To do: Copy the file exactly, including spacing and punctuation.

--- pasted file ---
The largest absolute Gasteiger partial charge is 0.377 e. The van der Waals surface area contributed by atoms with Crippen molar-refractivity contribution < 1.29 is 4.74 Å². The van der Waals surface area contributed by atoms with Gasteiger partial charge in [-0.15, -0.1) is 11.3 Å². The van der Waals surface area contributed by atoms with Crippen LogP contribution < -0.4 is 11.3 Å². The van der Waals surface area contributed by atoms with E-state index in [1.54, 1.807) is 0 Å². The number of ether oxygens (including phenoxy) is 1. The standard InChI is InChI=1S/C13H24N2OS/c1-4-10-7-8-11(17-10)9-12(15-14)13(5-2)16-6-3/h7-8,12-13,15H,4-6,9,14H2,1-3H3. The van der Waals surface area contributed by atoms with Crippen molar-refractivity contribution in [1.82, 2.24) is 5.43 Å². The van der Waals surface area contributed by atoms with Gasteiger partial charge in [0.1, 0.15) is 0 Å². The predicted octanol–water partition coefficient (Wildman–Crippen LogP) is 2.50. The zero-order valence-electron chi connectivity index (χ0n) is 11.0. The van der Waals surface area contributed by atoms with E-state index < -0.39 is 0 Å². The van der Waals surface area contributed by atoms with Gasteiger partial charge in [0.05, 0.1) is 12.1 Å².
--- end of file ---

The largest absolute Gasteiger partial charge is 0.377 e. The van der Waals surface area contributed by atoms with Crippen molar-refractivity contribution < 1.29 is 4.74 Å². The van der Waals surface area contributed by atoms with Gasteiger partial charge in [-0.15, -0.1) is 11.3 Å². The van der Waals surface area contributed by atoms with Crippen LogP contribution < -0.4 is 11.3 Å². The van der Waals surface area contributed by atoms with E-state index in [1.54, 1.807) is 0 Å². The number of ether oxygens (including phenoxy) is 1. The standard InChI is InChI=1S/C13H24N2OS/c1-4-10-7-8-11(17-10)9-12(15-14)13(5-2)16-6-3/h7-8,12-13,15H,4-6,9,14H2,1-3H3. The van der Waals surface area contributed by atoms with Crippen molar-refractivity contribution in [1.82, 2.24) is 5.43 Å². The van der Waals surface area contributed by atoms with Gasteiger partial charge in [0.1, 0.15) is 0 Å². The predicted octanol–water partition coefficient (Wildman–Crippen LogP) is 2.50. The zero-order valence-electron chi connectivity index (χ0n) is 11.0. The van der Waals surface area contributed by atoms with E-state index < -0.39 is 0 Å². The van der Waals surface area contributed by atoms with Gasteiger partial charge in [0.05, 0.1) is 12.1 Å².